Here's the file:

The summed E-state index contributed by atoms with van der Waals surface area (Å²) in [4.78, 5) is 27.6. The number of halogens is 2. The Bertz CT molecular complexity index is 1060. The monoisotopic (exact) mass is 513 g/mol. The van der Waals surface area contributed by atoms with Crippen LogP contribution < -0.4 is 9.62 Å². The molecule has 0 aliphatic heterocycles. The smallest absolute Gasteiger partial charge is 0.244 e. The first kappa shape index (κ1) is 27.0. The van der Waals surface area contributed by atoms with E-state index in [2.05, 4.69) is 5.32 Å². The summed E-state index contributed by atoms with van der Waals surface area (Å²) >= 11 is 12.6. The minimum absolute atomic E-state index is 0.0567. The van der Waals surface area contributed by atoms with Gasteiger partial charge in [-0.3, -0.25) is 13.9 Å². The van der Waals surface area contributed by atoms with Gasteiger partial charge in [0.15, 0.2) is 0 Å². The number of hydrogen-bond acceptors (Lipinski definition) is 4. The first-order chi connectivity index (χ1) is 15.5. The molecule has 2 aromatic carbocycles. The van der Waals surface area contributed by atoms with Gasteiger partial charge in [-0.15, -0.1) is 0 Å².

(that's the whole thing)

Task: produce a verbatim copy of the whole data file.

The summed E-state index contributed by atoms with van der Waals surface area (Å²) in [4.78, 5) is 27.6. The number of halogens is 2. The Bertz CT molecular complexity index is 1060. The monoisotopic (exact) mass is 513 g/mol. The van der Waals surface area contributed by atoms with Crippen LogP contribution < -0.4 is 9.62 Å². The molecule has 0 aliphatic heterocycles. The smallest absolute Gasteiger partial charge is 0.244 e. The first kappa shape index (κ1) is 27.0. The van der Waals surface area contributed by atoms with E-state index in [2.05, 4.69) is 5.32 Å². The summed E-state index contributed by atoms with van der Waals surface area (Å²) >= 11 is 12.6. The minimum absolute atomic E-state index is 0.0567. The van der Waals surface area contributed by atoms with Gasteiger partial charge in [-0.3, -0.25) is 13.9 Å². The van der Waals surface area contributed by atoms with Gasteiger partial charge in [0.15, 0.2) is 0 Å². The number of hydrogen-bond acceptors (Lipinski definition) is 4. The first-order chi connectivity index (χ1) is 15.5. The molecule has 2 aromatic carbocycles. The van der Waals surface area contributed by atoms with Gasteiger partial charge in [-0.15, -0.1) is 0 Å².